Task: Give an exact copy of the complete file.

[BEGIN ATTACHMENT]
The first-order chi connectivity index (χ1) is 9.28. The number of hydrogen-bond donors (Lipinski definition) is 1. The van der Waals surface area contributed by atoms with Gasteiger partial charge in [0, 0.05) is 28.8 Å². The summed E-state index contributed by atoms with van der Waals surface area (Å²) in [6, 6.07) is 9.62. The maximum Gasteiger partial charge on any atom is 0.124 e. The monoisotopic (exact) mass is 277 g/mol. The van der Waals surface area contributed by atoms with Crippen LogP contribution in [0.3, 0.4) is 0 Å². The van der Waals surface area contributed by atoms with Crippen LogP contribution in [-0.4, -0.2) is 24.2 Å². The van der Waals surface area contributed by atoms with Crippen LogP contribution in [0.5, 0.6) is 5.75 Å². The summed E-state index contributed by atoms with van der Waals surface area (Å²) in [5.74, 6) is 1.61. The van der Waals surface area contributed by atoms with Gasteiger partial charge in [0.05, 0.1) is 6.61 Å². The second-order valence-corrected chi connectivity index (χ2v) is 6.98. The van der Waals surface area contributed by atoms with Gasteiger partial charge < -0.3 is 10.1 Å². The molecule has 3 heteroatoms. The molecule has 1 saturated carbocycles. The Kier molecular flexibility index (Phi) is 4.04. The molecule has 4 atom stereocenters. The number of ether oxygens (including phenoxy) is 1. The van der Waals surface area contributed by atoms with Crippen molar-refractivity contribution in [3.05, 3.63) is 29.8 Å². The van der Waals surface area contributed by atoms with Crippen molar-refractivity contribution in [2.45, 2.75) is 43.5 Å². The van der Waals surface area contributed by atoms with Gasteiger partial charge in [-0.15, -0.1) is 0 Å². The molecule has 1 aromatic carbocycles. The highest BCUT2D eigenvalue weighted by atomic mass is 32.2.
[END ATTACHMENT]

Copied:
The first-order chi connectivity index (χ1) is 9.28. The number of hydrogen-bond donors (Lipinski definition) is 1. The van der Waals surface area contributed by atoms with Gasteiger partial charge in [0, 0.05) is 28.8 Å². The summed E-state index contributed by atoms with van der Waals surface area (Å²) in [6, 6.07) is 9.62. The maximum Gasteiger partial charge on any atom is 0.124 e. The monoisotopic (exact) mass is 277 g/mol. The van der Waals surface area contributed by atoms with Crippen LogP contribution in [0.3, 0.4) is 0 Å². The van der Waals surface area contributed by atoms with Crippen LogP contribution in [-0.4, -0.2) is 24.2 Å². The van der Waals surface area contributed by atoms with Crippen LogP contribution in [0.5, 0.6) is 5.75 Å². The summed E-state index contributed by atoms with van der Waals surface area (Å²) in [5.74, 6) is 1.61. The van der Waals surface area contributed by atoms with Gasteiger partial charge in [0.05, 0.1) is 6.61 Å². The second-order valence-corrected chi connectivity index (χ2v) is 6.98. The van der Waals surface area contributed by atoms with Gasteiger partial charge < -0.3 is 10.1 Å². The molecule has 3 heteroatoms. The molecule has 1 saturated carbocycles. The Kier molecular flexibility index (Phi) is 4.04. The molecule has 4 atom stereocenters. The number of ether oxygens (including phenoxy) is 1. The van der Waals surface area contributed by atoms with Crippen molar-refractivity contribution in [3.05, 3.63) is 29.8 Å². The van der Waals surface area contributed by atoms with Crippen molar-refractivity contribution in [2.45, 2.75) is 43.5 Å². The van der Waals surface area contributed by atoms with Gasteiger partial charge in [-0.15, -0.1) is 0 Å². The molecule has 1 aromatic carbocycles. The highest BCUT2D eigenvalue weighted by atomic mass is 32.2.